We often look forward to the festive season in the winter months and it’s always a shame when health issues get in the way of our plans. The fact is, winter can be quite challenging for our health which is why, we are encouraged to get a flu jab and most importantly, the Covid vaccine + booster to support and boost our immune system. As the festive season is over, it’s now time to remind you to keep looking after yourself. Our lead Social Prescriber, Diana Norris recommends the six tips below to help boost your health and hopefully, get you through the rest of winter!
What can I do to boost my health and wellbeing this winter?
- Keep moving. On cold, dark days, it can be tempting to stay glued to the sofa but regular exercise can boost our mood and our immune system, keep our weight healthy and lower our blood pressure. Just a brisk, ten-minute walk or a simple indoor exercise can go a long way. For ideas on how to keep moving this winter visit Get active – Better Health – NHS (www.nhs.uk)
- Eat well. Long dark, evenings can leave us craving comfort food so make sure you eat a balanced diet including five portions of fruit and vegetable a day. Citrus fruits like satsumas are a great source of vitamin C while Brussel sprouts contain vitamins A, B, K and C. Also cut down on refined sugar and take supplements where needed with your GP’s guidance. For more information and healthy recipe ideas visit: Eat well – NHS (www.nhs.uk).
- Drink sensibly. Many people enjoy a glass or two of their favourite tipple but try not to overindulge, particularly during the festive period. Remember that alcohol is a depressant and it can cause argumentative and aggressive behaviour. For information and advice on drinking sensibly this winter visit Drinkaware Home | Drinkaware.
- Get plenty of sleep. Many people find that limited sunlight during the winter months disturbs their sleep patterns, leaving them feeling tired and lacking in energy. Wrapping up warm and going outside into natural daylight as much as possible can help reset our body’s inner clock. It also helps to draw your curtains early in the morning and let as much sunlight in as possible. For more tips on getting a good night’s sleep visit How to get to sleep – NHS (www.nhs.uk)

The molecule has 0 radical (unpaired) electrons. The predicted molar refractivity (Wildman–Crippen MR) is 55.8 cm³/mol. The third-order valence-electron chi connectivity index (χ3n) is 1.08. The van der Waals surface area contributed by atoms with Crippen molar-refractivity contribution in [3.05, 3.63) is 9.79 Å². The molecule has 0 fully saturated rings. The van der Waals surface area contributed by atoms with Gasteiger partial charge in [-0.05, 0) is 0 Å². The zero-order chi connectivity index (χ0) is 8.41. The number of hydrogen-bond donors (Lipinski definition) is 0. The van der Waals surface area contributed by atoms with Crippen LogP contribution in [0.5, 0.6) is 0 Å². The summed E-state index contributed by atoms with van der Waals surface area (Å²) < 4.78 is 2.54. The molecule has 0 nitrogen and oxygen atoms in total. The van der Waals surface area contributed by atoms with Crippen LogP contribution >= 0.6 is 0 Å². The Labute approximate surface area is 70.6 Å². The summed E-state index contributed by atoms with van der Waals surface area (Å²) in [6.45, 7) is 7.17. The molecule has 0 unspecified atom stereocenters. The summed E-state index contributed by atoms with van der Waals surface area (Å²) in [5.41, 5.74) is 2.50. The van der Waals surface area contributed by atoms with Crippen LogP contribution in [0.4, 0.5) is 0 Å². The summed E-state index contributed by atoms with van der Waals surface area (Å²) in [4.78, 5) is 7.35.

- Stay connected. Loneliness is bad for our mental and physical health. Studies have linked loneliness to an increased risk of heart disease, high blood pressure, obesity, depression and anxiety. The good news is that helping others can be good for our health so check up on family, friends and neighbours who live alone this winter. You can also take it to the next level and volunteer. Visit Home – Community Links Bromley for more information on volunteering.
- Get your Mind plan. Many people find the dark winter months affect their mood and wellbeing and this year we are once again facing ongoing difficulties presented by COVID 19. Check-in with yourself now and then to see how you are coping and reach out for help if you need it. By answering five simple questions you can Get Your Mind Plan – Every Mind Matters – NHS (www.nhs.uk)
Stay well and safe.
This blog was written by Diana Norris who is our lead social prescriber at BGPA.
A social prescriber (also referred to as a link worker) is someone who helps patients find new ways to improve how they feel. This includes linking patients to community groups and voluntary organisations running a wide range of activities from benefits advice, employment help to bereavement support, walking groups and gardening clubs. Social prescribers support the health and wellbeing of patients by helping improve their emotional and social wellbeing.